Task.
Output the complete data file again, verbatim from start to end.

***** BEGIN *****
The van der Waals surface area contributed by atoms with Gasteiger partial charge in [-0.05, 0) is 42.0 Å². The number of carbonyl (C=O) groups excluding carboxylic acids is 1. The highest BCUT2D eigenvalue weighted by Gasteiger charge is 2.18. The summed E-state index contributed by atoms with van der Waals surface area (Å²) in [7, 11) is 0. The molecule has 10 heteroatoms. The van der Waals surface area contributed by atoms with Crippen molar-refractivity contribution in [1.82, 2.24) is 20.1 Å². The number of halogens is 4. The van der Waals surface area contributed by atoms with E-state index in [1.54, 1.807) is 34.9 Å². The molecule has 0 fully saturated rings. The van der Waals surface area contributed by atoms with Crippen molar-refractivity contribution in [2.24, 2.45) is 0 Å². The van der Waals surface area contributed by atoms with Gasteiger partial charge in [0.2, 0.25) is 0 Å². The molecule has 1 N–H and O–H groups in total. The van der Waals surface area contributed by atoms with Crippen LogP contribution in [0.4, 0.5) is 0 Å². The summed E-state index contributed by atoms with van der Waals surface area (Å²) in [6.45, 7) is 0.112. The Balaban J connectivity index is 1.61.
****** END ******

The van der Waals surface area contributed by atoms with Gasteiger partial charge in [-0.05, 0) is 42.0 Å². The number of carbonyl (C=O) groups excluding carboxylic acids is 1. The highest BCUT2D eigenvalue weighted by Gasteiger charge is 2.18. The summed E-state index contributed by atoms with van der Waals surface area (Å²) in [7, 11) is 0. The molecule has 10 heteroatoms. The van der Waals surface area contributed by atoms with Crippen molar-refractivity contribution in [1.82, 2.24) is 20.1 Å². The number of halogens is 4. The van der Waals surface area contributed by atoms with E-state index in [1.54, 1.807) is 34.9 Å². The molecule has 0 fully saturated rings. The van der Waals surface area contributed by atoms with Crippen molar-refractivity contribution in [2.24, 2.45) is 0 Å². The van der Waals surface area contributed by atoms with Gasteiger partial charge in [0.2, 0.25) is 0 Å². The molecule has 1 N–H and O–H groups in total. The van der Waals surface area contributed by atoms with Crippen LogP contribution in [0.4, 0.5) is 0 Å². The summed E-state index contributed by atoms with van der Waals surface area (Å²) in [6.45, 7) is 0.112. The Balaban J connectivity index is 1.61.